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Thor Annual #11: Review

Jan 1983
Alan Zelenetz, Bob Hall

Story Name:

The Saga of Thor

Review & Comments

4 stars

Thor Annual #11 Review by (March 21, 2015)
Comments: This issue was an enjoyable read. Writer Alan Zelenetz, who also wrote the last annual, seems to really appreciate delving into the source mythology. I recognized a lot of nods or complete retellings of well-known Norse Myths, which is always a plus in my book. The chapter format fits here, and it’s a good read for a lazy afternoon, or for someone who would like to get a consolidated background for Marvel’s Thor. That said, this issue lacks the x-factor that would give it a 5 out of 5. It’s a solid book, but not one that I would re-read time and again.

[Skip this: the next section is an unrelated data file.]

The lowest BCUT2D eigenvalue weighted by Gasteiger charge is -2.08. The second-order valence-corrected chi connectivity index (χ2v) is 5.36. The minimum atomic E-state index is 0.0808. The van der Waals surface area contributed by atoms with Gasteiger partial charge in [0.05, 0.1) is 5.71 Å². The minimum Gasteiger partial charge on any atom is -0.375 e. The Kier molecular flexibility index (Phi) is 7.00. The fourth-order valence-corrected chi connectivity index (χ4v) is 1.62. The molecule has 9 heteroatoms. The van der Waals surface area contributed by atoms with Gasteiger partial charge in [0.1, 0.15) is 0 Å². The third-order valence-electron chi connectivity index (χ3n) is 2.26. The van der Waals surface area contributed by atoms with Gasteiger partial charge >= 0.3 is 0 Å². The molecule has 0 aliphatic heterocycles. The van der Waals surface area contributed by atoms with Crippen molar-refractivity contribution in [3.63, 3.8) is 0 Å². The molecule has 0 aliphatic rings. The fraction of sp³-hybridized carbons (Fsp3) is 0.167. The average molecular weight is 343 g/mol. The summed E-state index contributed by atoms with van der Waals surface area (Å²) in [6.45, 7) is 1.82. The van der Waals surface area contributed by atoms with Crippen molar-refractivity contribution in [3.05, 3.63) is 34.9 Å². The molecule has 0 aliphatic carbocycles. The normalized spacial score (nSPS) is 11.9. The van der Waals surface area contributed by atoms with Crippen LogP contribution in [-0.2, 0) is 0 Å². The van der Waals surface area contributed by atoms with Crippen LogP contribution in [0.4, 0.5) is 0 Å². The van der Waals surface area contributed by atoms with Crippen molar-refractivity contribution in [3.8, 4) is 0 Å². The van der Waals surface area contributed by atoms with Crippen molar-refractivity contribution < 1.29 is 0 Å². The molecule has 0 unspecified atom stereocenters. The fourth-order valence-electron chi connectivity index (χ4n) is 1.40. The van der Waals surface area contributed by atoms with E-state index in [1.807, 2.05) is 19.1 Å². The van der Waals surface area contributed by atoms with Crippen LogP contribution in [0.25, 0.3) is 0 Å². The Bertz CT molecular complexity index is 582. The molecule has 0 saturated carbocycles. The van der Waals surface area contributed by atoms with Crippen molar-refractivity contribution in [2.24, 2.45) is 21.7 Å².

Synopsis / Summary / Plot

Thor Annual #11 Synopsis by Seahammer

To celebrate the “festive season of Thor’s birth,” the three Norns (Urd, Skuld, Verdanda) retell details from the early life of Thor.  The story is broken into 6 chapters.

CHAPTER 1: “The Birth of Thor”  In the distant past, Odin travels to Midgard with a proposition for Jord, a manifestation of Gaea, the Elder God.  He proposes that together they could produce an incredibly powerful offspring unlike any other god.  Jord agrees that since all Asgardians derived from Odin’s power alone, such an offspring would be unprecedented and mighty.  After Odin uses his powerful spear, Gungnir, to carve a cave deep into the earth, Jord eventually gives birth to Thor and hands him to Odin.  Odin bids farewell to Jord and brings Thor to Asgard, where he presents his son to his wife Frigga.  Frigga vows to raise Thor as her own.